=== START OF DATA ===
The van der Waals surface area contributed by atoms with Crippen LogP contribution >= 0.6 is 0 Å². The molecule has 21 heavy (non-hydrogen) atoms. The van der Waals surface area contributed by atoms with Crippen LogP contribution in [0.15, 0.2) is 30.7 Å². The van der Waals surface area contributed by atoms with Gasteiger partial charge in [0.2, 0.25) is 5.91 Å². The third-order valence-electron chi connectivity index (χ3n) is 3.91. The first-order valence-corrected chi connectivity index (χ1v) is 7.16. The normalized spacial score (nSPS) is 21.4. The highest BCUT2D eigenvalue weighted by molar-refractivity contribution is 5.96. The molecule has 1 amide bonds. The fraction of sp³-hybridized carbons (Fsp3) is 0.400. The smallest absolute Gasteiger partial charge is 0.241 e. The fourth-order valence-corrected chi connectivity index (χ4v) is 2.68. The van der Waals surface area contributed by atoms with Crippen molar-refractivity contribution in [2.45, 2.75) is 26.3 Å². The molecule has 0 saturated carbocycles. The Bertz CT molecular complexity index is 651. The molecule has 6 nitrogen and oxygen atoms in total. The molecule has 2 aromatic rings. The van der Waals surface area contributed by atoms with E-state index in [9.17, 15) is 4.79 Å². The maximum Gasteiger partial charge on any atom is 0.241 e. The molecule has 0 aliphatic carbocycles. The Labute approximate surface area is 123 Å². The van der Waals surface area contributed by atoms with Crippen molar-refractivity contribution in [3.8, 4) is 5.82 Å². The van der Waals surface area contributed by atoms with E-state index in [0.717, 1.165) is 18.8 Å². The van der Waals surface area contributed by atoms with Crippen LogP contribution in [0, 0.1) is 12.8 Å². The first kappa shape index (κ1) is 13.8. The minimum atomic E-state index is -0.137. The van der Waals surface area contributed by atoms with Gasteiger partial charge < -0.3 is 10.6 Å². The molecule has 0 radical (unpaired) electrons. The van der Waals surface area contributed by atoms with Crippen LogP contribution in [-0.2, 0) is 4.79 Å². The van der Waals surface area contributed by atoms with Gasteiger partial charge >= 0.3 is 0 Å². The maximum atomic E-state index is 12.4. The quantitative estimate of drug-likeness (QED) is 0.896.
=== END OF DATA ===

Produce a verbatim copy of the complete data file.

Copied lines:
The van der Waals surface area contributed by atoms with Crippen LogP contribution >= 0.6 is 0 Å². The molecule has 21 heavy (non-hydrogen) atoms. The van der Waals surface area contributed by atoms with Crippen LogP contribution in [0.15, 0.2) is 30.7 Å². The van der Waals surface area contributed by atoms with Gasteiger partial charge in [0.2, 0.25) is 5.91 Å². The third-order valence-electron chi connectivity index (χ3n) is 3.91. The first-order valence-corrected chi connectivity index (χ1v) is 7.16. The normalized spacial score (nSPS) is 21.4. The highest BCUT2D eigenvalue weighted by molar-refractivity contribution is 5.96. The molecule has 1 amide bonds. The fraction of sp³-hybridized carbons (Fsp3) is 0.400. The smallest absolute Gasteiger partial charge is 0.241 e. The fourth-order valence-corrected chi connectivity index (χ4v) is 2.68. The van der Waals surface area contributed by atoms with Crippen molar-refractivity contribution in [2.45, 2.75) is 26.3 Å². The molecule has 0 saturated carbocycles. The Bertz CT molecular complexity index is 651. The molecule has 6 nitrogen and oxygen atoms in total. The molecule has 2 aromatic rings. The van der Waals surface area contributed by atoms with E-state index in [9.17, 15) is 4.79 Å². The maximum Gasteiger partial charge on any atom is 0.241 e. The molecule has 0 aliphatic carbocycles. The Labute approximate surface area is 123 Å². The van der Waals surface area contributed by atoms with Crippen molar-refractivity contribution in [3.8, 4) is 5.82 Å². The van der Waals surface area contributed by atoms with E-state index in [0.717, 1.165) is 18.8 Å². The van der Waals surface area contributed by atoms with Crippen LogP contribution in [0, 0.1) is 12.8 Å². The first kappa shape index (κ1) is 13.8. The minimum atomic E-state index is -0.137. The van der Waals surface area contributed by atoms with Gasteiger partial charge < -0.3 is 10.6 Å². The molecule has 0 radical (unpaired) electrons. The van der Waals surface area contributed by atoms with Crippen LogP contribution in [-0.2, 0) is 4.79 Å². The van der Waals surface area contributed by atoms with Gasteiger partial charge >= 0.3 is 0 Å². The maximum atomic E-state index is 12.4. The quantitative estimate of drug-likeness (QED) is 0.896.